Seasonal movement patterns and habitat use of westslope cutthroat trout in two headwater tributary streams of the John Day River Public Deposited

http://ir.library.oregonstate.edu/concern/graduate_thesis_or_dissertations/h128nh17f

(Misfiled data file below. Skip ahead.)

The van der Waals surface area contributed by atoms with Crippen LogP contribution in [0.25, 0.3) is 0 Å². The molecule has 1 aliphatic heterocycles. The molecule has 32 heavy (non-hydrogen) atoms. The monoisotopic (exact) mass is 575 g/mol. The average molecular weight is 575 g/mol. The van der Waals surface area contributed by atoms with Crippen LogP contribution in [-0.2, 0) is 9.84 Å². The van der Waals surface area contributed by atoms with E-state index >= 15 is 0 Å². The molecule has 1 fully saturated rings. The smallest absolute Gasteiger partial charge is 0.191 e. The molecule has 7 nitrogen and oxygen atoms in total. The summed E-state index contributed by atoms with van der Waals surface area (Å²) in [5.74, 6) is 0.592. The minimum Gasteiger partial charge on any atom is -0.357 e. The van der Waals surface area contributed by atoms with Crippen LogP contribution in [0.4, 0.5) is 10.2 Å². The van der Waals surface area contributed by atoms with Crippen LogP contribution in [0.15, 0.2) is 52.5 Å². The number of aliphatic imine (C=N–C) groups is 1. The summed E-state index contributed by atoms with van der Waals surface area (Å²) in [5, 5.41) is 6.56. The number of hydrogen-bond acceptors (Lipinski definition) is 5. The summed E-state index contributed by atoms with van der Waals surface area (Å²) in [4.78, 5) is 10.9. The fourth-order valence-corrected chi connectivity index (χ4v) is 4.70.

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  • Radiotelemetry was used to study the seasonal movements and habitat use of adult westslope cutthroat trout Oncorhynchus clarki lewisi in Roberts Creek and Rail Creek, headwater tributaries of the John Day River, Oregon, from September 2000 to December 2001. The objectives were to (1) describe adult cutthroat trout life history in headwater streams by comparing seasonal movement patterns, and (2) assess seasonal habitat selection by comparing habitat use to availability. For seasonal comparison, only fish that survived with an active transmitter throughout winter, spring, and summer were used in the analysis. Sample size was 17 (mean fork length, 241mm) on Roberts Creek and 9 (mean fork length, 252 mm) on Rail Creek. In winter and summer, radiotagged fish were relatively sedentary on both Roberts Creek (median home ranges, 35 and 104 m, respectively) and Rail Creek (median home ranges, 104 and 112 m). In spring, 65% of fish in both streams moved over 100 m upstream to spawn; upstream movements were as long as 1,138 m (median, 271 m) on Roberts Creek and as long as 3,771 m (median, 311 m) on Rail Creek. Postspawning movements downstream were common; 82% of fish on Roberts Creek and 57% on Rail Creek showed homing behavior, returning in summer to the same channel unit they inhabited in winter. Fish length was positively correlated to total movement distance in spring on Roberts Creek but not on Rail Creek. Over 86% of the surface area of both creeks consisted of fast-water channel units. Instream large wood created the majority of habitat heterogeneity in both streams and radiotagged cutthroat trout were strongly associated with large wood pools throughout the year. Plunge pools were positively selected throughout the year on both streams. Headwater-resident populations of cutthroat trout are often considered nonmigratory; however, these radiotagged fish showed fluvial migratory behavior. These results demonstrate that habitat heterogeneity and connectivity are important life history requirements for fluvial headwater resident cutthroat trout.
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